The $140 million pension fund of the Ironworkers District Council of New England, Boston, hired Heartland Advisors as a micro-cap value manager, said Hugh Shaw, director of investments. He wouldn't disclose the size of the allocation.
"We just wanted to further diversify our management styles, plus we think the smaller-cap stocks should do somewhat better looking ahead in the next two or three years," he said.
Part of Heartland's funding came from reducing allocations to two other managers; Mr. Shaw wouldn't identify the firms. The remainder came from cash and an in-house equity allocation that was reduced.
M. Fraser Blakely joined G.T. Capital Management as vice president-institutional marketing in Canada. He left Baring Asset Management earlier this year, where he was senior vice president-marketing.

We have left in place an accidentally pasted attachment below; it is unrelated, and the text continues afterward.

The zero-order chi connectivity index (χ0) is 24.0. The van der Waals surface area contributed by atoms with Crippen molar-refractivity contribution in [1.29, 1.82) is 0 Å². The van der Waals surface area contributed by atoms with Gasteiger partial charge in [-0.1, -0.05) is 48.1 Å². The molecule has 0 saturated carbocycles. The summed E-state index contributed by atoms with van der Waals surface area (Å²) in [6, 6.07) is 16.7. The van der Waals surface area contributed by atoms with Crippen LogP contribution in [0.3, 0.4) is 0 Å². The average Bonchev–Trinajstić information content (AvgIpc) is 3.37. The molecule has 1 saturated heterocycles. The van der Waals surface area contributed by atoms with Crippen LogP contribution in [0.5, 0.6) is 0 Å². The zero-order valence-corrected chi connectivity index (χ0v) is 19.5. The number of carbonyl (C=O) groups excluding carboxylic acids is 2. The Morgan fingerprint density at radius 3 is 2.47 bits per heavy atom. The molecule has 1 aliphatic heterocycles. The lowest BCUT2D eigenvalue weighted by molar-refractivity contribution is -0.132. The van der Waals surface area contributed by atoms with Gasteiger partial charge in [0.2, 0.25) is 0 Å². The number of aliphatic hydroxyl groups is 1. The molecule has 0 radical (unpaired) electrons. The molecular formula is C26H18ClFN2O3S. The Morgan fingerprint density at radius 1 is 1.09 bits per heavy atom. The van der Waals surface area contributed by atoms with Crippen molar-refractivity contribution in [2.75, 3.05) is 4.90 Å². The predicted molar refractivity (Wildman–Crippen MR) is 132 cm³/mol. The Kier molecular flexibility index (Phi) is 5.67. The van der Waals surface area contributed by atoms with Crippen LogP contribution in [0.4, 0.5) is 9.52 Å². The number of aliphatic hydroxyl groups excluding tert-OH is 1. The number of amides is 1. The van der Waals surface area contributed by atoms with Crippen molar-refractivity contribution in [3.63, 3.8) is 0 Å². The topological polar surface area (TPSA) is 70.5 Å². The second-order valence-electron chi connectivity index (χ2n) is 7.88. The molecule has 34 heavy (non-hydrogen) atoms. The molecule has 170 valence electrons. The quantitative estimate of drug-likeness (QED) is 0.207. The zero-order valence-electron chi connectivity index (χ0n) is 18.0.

Two other marketers will be added in the United States.
InterCoast Investment Group acquired a 50% interest in Founders Trust, a state-chartered trust company in Texas. InterCoast was formed to acquire midsized investment management firms. Founders, its first acquisition, has about $300 million under management.
Strategic alliance formed
Bankers Trust has formed a strategic alliance with Amalgamated Banks of South Africa to provide international and domestic securities processing for ABSA clients. ABSA clients also will gain access to Bankers Trust's products, including performance measurement. ABSA clients have about 90 billion rands ($15.8 billion) in assets under custody.
Victor Gallo, formerly executive vice president at PRIMCO Capital Management, joined Jackson National Life as an executive vice president. He has not yet been replaced at PRIMCO. Mr. Gallo will help Jackson enter the GIC market.